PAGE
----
How Prioritizing Requisitions Helps Co. Performance

Priorities StampsCorporate recruiters sometimes have to juggle so many open positions, they have no choice but to triage the requisitions. So, is there a secret to establishing the right priorities? Yes. Focus on the positions that have the biggest impact on the bottom line, because that way your company is more likely to achieve its annual objectives.

In fact, 51 percent of organizations that identified the roles with the biggest impact on revenues and profits achieved their annual objectives, according to the Aberdeen Group. Meanwhile, only 39 percent those that didn’t identify critical roles achieved their goals.

Establishing the critical roles also resulted in improved customer satisfaction, significantly better first-year retention rates (95 percent), and more new hires (82 percent of) meeting their performance objectives. The reason: Recruiters spent more time studying top performers in those positions and used the information to build competency profiles and identify the best sources of talent.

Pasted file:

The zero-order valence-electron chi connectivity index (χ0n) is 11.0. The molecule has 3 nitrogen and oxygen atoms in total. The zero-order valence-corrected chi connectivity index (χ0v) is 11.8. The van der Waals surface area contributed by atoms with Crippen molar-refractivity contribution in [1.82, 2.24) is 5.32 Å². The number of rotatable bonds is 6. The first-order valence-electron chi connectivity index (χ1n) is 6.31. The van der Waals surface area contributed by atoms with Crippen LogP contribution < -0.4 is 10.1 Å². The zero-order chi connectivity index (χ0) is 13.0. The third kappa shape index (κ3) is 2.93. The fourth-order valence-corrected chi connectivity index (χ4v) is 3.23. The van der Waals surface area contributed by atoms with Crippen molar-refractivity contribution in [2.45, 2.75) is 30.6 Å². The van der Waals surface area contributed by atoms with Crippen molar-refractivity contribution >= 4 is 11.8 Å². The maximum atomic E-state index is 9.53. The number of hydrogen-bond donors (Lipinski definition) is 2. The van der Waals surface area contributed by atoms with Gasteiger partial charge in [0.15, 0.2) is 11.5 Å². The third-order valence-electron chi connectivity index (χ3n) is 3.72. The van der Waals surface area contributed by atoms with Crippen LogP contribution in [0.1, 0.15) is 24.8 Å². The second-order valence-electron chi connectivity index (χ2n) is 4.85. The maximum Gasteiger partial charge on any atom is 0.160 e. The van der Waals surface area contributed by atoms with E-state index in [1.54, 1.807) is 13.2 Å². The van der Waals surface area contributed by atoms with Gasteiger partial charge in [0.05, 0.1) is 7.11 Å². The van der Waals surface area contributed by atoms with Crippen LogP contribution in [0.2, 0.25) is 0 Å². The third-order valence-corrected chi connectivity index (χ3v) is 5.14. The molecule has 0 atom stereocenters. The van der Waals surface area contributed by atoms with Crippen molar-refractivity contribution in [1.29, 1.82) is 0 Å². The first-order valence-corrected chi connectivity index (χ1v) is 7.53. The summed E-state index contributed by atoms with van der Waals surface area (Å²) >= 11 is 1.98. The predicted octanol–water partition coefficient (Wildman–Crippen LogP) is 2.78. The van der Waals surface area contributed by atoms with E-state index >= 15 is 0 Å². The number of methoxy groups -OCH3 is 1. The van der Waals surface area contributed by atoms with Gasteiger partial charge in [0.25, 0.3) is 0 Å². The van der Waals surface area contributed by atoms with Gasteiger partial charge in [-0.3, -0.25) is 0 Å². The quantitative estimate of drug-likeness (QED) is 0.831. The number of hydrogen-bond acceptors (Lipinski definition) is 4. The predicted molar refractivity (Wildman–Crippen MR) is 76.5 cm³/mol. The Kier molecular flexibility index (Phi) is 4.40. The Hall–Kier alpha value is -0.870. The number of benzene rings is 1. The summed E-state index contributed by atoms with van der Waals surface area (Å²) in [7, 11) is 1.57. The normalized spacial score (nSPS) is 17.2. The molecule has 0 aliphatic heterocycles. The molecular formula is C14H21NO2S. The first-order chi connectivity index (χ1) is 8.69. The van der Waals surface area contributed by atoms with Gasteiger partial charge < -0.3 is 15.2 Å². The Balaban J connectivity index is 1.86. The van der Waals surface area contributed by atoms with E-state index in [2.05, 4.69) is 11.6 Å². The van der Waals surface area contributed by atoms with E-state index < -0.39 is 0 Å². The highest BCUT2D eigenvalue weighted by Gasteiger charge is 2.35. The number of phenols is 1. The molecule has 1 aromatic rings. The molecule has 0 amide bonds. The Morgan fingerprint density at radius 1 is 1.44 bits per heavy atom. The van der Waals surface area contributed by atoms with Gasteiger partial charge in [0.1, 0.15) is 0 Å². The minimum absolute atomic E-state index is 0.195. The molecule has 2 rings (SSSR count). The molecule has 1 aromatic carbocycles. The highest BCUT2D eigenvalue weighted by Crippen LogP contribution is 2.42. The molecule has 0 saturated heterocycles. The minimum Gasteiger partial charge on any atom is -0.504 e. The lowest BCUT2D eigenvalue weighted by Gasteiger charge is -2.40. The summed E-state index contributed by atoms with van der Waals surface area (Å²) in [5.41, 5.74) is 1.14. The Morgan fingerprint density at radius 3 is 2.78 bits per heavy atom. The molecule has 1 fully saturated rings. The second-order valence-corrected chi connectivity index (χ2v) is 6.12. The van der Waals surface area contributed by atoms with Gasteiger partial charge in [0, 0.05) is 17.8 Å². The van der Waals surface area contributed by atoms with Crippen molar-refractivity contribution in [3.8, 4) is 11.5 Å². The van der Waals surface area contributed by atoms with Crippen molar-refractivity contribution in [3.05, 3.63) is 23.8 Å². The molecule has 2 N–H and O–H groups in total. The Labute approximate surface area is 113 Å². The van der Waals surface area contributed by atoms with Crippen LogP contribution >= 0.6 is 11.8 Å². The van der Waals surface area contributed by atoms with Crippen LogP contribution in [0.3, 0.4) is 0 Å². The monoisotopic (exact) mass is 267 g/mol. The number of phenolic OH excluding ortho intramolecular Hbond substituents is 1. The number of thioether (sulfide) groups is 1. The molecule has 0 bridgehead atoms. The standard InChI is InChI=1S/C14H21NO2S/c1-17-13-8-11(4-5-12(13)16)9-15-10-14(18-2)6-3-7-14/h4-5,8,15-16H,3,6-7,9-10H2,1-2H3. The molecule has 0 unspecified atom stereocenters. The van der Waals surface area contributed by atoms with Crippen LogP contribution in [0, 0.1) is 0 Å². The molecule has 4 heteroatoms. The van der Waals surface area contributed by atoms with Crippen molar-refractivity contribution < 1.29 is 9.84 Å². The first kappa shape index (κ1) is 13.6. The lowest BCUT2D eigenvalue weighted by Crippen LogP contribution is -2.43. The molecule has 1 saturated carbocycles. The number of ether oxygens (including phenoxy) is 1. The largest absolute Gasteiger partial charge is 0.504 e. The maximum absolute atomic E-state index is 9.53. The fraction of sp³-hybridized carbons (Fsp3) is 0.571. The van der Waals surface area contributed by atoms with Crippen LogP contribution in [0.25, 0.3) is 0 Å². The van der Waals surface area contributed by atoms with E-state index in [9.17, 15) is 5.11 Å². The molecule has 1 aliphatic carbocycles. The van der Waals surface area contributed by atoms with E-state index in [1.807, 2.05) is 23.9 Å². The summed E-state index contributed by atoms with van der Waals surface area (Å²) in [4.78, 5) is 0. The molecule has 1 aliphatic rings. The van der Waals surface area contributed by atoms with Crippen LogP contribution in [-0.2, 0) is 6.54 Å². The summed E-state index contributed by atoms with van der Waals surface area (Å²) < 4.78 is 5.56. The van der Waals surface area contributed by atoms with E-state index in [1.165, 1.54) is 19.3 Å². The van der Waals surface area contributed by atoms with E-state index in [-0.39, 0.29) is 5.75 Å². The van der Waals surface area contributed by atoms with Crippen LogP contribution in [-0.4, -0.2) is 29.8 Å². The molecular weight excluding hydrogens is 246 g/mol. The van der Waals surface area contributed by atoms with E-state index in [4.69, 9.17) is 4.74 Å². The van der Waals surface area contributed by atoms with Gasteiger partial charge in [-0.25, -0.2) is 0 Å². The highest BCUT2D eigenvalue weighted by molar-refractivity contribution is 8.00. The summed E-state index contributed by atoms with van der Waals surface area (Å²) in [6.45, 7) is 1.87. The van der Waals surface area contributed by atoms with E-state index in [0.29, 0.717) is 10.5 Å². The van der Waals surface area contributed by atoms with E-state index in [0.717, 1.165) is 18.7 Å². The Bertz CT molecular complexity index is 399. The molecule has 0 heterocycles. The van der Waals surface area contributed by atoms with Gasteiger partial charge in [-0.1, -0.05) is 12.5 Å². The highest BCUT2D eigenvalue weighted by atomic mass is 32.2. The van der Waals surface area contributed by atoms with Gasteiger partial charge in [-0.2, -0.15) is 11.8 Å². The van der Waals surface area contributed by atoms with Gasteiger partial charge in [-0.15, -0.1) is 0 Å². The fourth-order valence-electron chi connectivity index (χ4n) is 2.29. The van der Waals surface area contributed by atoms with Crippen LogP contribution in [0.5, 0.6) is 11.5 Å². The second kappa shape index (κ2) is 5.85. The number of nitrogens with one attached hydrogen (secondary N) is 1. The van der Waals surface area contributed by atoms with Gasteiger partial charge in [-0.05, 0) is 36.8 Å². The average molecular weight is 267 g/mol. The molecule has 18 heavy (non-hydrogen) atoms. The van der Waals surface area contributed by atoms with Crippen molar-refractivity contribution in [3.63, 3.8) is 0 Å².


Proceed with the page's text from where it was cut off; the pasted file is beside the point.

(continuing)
A collaborative process also gives line managers an opportunity to weigh-in on recruitment priorities, which makes the hiring team more likely to agree on a candidate and make a quick hiring decision.

A survey by Aberdeen did illuminate at least one a short-fall that could keep companies from making quick, quality hires. Although top performing companies are somewhat more likely to link new-hire performance to the original source, just 20 percent of the survey’s 500 respondents indicated that they have the ability to tie a candidate’s source to their performance as an employee, and 31 percent don’t even bother to track the source of new hires.

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